The American Society of Cinematographers

Loyalty • Progress • Artistry

Report from Plus Camerimage

by David Heuring

December 5, 2007
Day One: Sunday, Nov. 24

The 15th Annual Plus Camerimage International Festival of the Art of Cinematography was officially opened on Nov. 24 in Lodz, Poland, by Lech Kaczyński, president of the country. The ceremony included the presentation of awards recognizing the achievements of Miroslav Ondricek, ASC, ACK; Adam Holender, ASC; and Manuel Alberto Claro.

It was a homecoming of sorts for Holender, who was born in Krakw, Poland, and graduated from the national film school in Lodz before migrating to the United States. He went on to a distinguished career, notching credits that include Midnight Cowboy, The Panic in Needle Park, The Seduction of Joe Tynan and Sea of Love. Of his time in Lodz, Holender said, “I cannot imagine a more exciting, stimulating and rewarding five years in a student’s life. I will be forever thankful for that experience.”

Two screenings introduced by Janusz Kaminski, another native of Poland, kicked off the festival. The first was Hania, a film Kaminski directed and shot, and the second was The Diving Bell and the Butterfly, which he shot for director Julian Schnabel. Diving Bell was screened in competition for the festival’s Golden Frog.

Wrapping up the opening night was a non-competition screening of Far North, directed by Asif Kapadia and photographed by Roman Osin, who regularly attends Camerimage.

This year’s jury for the main competition is headed by director Brett Ratner and includes Oscar- and ASC-nominated cinematographer Pawel Edelman, PSC; journalist and author Lawrence Grobel; Oscar-nominated production designer Lilly Kilvert; cinematographer Pierre Lhomme, AFC; and cinematographer Karl Walter Lindenlaub, ASC, BVK.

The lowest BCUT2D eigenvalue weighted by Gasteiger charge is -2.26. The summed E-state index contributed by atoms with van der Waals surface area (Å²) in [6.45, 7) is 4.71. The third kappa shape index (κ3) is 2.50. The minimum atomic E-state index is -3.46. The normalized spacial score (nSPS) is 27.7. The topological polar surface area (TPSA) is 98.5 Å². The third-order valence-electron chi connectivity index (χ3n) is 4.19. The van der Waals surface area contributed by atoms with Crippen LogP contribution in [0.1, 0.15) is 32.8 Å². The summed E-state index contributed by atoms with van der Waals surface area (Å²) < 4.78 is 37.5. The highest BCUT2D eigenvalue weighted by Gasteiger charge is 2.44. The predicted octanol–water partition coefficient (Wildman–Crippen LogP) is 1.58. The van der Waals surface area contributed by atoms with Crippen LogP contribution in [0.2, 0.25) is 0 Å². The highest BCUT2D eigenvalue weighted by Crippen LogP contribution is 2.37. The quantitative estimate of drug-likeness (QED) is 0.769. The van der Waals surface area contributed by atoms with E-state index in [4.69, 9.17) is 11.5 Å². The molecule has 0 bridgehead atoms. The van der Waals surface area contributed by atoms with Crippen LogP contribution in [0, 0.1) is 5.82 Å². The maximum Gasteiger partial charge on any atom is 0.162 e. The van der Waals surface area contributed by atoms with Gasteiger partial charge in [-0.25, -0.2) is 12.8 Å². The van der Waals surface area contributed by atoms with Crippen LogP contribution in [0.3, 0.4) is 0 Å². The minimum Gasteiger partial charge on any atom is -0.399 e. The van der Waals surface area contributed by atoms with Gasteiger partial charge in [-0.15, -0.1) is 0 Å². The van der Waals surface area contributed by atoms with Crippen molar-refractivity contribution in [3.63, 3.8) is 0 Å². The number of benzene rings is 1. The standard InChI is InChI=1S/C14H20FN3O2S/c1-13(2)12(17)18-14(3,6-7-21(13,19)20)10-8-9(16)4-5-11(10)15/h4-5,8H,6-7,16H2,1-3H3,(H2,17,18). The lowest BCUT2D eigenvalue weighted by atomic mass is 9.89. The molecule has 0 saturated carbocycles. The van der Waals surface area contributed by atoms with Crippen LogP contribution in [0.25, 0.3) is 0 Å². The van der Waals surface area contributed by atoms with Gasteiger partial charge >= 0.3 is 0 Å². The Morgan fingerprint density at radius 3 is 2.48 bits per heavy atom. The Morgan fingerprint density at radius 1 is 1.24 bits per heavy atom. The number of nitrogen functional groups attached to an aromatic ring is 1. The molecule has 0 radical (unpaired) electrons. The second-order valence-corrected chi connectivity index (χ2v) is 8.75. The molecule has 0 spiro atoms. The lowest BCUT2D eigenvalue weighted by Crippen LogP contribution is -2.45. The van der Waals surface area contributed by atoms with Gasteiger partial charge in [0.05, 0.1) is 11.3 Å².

This year’s festival honors Stephen Goldblatt, ASC, BSC with the Lifetime Achievement Award. Several projects from Goldblatt’s wide-ranging career will be screened over the course of the week, including the features The Hunger, Close and Rent; the miniseries Angels in America; and the telefilm Conspiracy. Goldblatt will also conduct a lighting seminar during the festival.

The other films in competition for the Golden Frog this year are Across the Universe (shot by Bruno Delbonnel, AFC); Caravaggio (shot by Vittorio Storaro, ASC, AIC); Control (shot by Martin Ruhe); Elizabeth: The Golden Age (shot by Remi Adefarasin, BSC); I’m Not There (shot by Edward Lachman, ASC); I Served the King of England (shot by Jaromir Sofr); Love in the Time of Cholera (shot by Affonso Beato, ASC, ABC); Lust, Caution (shot by Rodrigo Prieto, ASC, AMC); The New Man (shot by Jarrko T. Laine); Opium: The Diary of a Mad Woman (shot by Tibor Mathe); Sleuth (shot by Haris Zambarloukos, BSC); Time to Die (shot by Artur Reinhart); Tricks (shot by Adam Bajerski); and Ulzhan (shot by Tom Fährmann, BVK).

That’s just the beginning. There are also competitions for student films and films made in Poland, a Federico Fellini review, a cellphone-movie competition sponsored by Nokia, editing and camera seminars, many premiere screenings, and an animation festival.

Day Two: Monday, Nov. 25